Components over Directives

Angular 2 gets rid of directives in favor of components, but conceptually they’re very similar. Even their code is not that different. Have a look at this diagram:

Angular 2 Component vs Angular 1 Directive

Both specify an HTML tag name (selector vs inferring it from the directive’s name).

Both have associated behavior (Class vs controller).

Both have a template.

Even the chaining syntax isn’t that foreign, coming from Angular 1.

Explicit bootstrap

Angular 2 comes with a function called bootstrap that initializes the app. This bit of code from above starts everything up:

document.addEventListener('DOMContentLoaded', function() {
  ng.platformBrowserDynamic.bootstrap(HelloApp);
});

It listens for a DOMContentLoaded event using plain-old JavaScript, then calls ng.platformBrowserDynamic.bootstrap with the root component.

This is a conceptual shift from Angular 1: Apps are composed of nested components all the way down. Everything is nested inside the root.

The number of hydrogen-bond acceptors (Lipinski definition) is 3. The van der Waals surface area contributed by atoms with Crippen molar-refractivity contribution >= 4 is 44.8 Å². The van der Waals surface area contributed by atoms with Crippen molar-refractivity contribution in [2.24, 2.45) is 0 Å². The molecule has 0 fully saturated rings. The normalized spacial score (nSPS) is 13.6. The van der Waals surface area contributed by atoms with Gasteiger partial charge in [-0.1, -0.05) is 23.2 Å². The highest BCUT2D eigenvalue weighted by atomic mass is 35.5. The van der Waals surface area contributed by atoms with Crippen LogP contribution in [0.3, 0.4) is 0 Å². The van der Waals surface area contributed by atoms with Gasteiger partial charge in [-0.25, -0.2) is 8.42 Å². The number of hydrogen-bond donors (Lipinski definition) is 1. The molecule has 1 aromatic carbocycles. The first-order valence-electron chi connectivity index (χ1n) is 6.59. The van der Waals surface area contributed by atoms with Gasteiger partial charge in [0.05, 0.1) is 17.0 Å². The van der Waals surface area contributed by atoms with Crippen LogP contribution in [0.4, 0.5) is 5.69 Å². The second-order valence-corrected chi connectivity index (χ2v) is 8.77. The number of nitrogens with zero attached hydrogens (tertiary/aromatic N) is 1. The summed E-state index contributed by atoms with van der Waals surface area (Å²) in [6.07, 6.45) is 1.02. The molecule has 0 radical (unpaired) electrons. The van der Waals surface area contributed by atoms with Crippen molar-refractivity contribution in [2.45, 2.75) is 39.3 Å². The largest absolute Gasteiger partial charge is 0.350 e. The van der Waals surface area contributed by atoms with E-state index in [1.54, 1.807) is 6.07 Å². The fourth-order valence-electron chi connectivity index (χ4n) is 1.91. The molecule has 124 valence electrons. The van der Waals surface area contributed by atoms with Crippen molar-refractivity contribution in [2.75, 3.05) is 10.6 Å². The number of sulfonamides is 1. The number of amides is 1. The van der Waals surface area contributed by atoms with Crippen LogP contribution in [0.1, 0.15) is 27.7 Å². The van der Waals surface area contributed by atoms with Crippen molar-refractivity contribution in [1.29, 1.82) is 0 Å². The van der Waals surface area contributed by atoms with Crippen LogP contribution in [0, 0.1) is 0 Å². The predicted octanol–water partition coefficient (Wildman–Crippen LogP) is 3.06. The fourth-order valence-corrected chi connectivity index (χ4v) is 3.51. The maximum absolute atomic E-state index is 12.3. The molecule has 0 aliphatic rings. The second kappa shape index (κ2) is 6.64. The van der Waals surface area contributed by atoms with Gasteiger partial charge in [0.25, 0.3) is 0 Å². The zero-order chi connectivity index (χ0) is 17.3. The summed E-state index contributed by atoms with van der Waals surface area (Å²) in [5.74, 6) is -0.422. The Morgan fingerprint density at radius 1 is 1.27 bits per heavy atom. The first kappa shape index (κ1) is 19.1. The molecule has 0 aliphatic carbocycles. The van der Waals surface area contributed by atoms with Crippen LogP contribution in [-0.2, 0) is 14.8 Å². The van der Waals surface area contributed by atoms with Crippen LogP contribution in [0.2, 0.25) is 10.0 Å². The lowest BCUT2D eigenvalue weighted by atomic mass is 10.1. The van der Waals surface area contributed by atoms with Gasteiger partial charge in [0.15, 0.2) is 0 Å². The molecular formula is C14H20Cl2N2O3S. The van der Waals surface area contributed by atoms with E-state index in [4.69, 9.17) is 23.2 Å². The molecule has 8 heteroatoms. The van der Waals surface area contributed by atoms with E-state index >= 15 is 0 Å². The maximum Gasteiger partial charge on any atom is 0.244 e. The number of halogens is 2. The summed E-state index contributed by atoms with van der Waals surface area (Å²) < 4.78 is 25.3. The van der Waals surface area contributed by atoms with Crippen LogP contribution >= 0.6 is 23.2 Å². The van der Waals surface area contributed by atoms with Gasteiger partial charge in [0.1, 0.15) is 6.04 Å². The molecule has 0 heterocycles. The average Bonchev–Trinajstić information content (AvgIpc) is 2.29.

Your Turn

Now that you have a (super-basic) Angular 2 app running, you can begin to play around with it. Here are some things to try:

Add a second component

Create a new component that contains your name and render it after the h1 tag.

Some hints:

  • Every component needs to be explicitly required in order to use it. The property belongs inside Component and is called directives (oddly enough). It contains an array of components (which are just Javascript objects). e.g. directives: [MyName] would require the MyName component and let you use its tag.

  • Templates don’t appear to be limited to a single root node like with Angular 1 directives.